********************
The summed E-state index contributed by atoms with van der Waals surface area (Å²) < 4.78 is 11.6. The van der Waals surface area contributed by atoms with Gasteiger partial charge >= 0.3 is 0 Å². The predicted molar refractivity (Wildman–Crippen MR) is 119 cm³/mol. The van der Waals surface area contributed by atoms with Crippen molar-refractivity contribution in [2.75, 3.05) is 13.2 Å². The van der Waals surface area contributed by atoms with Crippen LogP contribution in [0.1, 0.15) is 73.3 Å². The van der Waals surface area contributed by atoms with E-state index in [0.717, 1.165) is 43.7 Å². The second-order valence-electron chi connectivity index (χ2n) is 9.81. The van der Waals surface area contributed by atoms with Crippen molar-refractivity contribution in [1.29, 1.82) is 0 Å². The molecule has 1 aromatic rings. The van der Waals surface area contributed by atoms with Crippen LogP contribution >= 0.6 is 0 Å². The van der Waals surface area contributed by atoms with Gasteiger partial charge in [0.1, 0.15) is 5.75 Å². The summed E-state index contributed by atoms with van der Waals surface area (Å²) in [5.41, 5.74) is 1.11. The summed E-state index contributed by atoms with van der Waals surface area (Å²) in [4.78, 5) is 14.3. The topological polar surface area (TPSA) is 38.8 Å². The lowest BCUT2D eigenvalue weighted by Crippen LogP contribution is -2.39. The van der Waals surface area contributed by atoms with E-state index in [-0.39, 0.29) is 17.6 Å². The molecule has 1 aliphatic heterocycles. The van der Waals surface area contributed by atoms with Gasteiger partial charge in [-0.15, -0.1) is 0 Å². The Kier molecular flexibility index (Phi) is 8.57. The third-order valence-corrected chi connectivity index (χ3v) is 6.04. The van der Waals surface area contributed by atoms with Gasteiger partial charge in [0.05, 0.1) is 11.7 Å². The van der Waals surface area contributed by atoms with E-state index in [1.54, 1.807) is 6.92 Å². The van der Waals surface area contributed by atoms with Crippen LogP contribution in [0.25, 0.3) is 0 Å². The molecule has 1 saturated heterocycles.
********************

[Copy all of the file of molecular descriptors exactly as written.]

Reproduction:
The summed E-state index contributed by atoms with van der Waals surface area (Å²) < 4.78 is 11.6. The van der Waals surface area contributed by atoms with Gasteiger partial charge >= 0.3 is 0 Å². The predicted molar refractivity (Wildman–Crippen MR) is 119 cm³/mol. The van der Waals surface area contributed by atoms with Crippen molar-refractivity contribution in [2.75, 3.05) is 13.2 Å². The van der Waals surface area contributed by atoms with Crippen LogP contribution in [0.1, 0.15) is 73.3 Å². The van der Waals surface area contributed by atoms with E-state index in [0.717, 1.165) is 43.7 Å². The second-order valence-electron chi connectivity index (χ2n) is 9.81. The van der Waals surface area contributed by atoms with Crippen molar-refractivity contribution in [1.29, 1.82) is 0 Å². The molecule has 1 aromatic rings. The van der Waals surface area contributed by atoms with Crippen LogP contribution >= 0.6 is 0 Å². The van der Waals surface area contributed by atoms with Gasteiger partial charge in [0.1, 0.15) is 5.75 Å². The summed E-state index contributed by atoms with van der Waals surface area (Å²) in [5.41, 5.74) is 1.11. The summed E-state index contributed by atoms with van der Waals surface area (Å²) in [4.78, 5) is 14.3. The topological polar surface area (TPSA) is 38.8 Å². The lowest BCUT2D eigenvalue weighted by Crippen LogP contribution is -2.39. The van der Waals surface area contributed by atoms with E-state index in [-0.39, 0.29) is 17.6 Å². The molecule has 1 aliphatic heterocycles. The van der Waals surface area contributed by atoms with Gasteiger partial charge in [-0.15, -0.1) is 0 Å². The Kier molecular flexibility index (Phi) is 8.57. The third-order valence-corrected chi connectivity index (χ3v) is 6.04. The van der Waals surface area contributed by atoms with Gasteiger partial charge in [0.05, 0.1) is 11.7 Å². The van der Waals surface area contributed by atoms with E-state index in [1.54, 1.807) is 6.92 Å². The van der Waals surface area contributed by atoms with Crippen LogP contribution in [0.25, 0.3) is 0 Å². The molecule has 1 saturated heterocycles.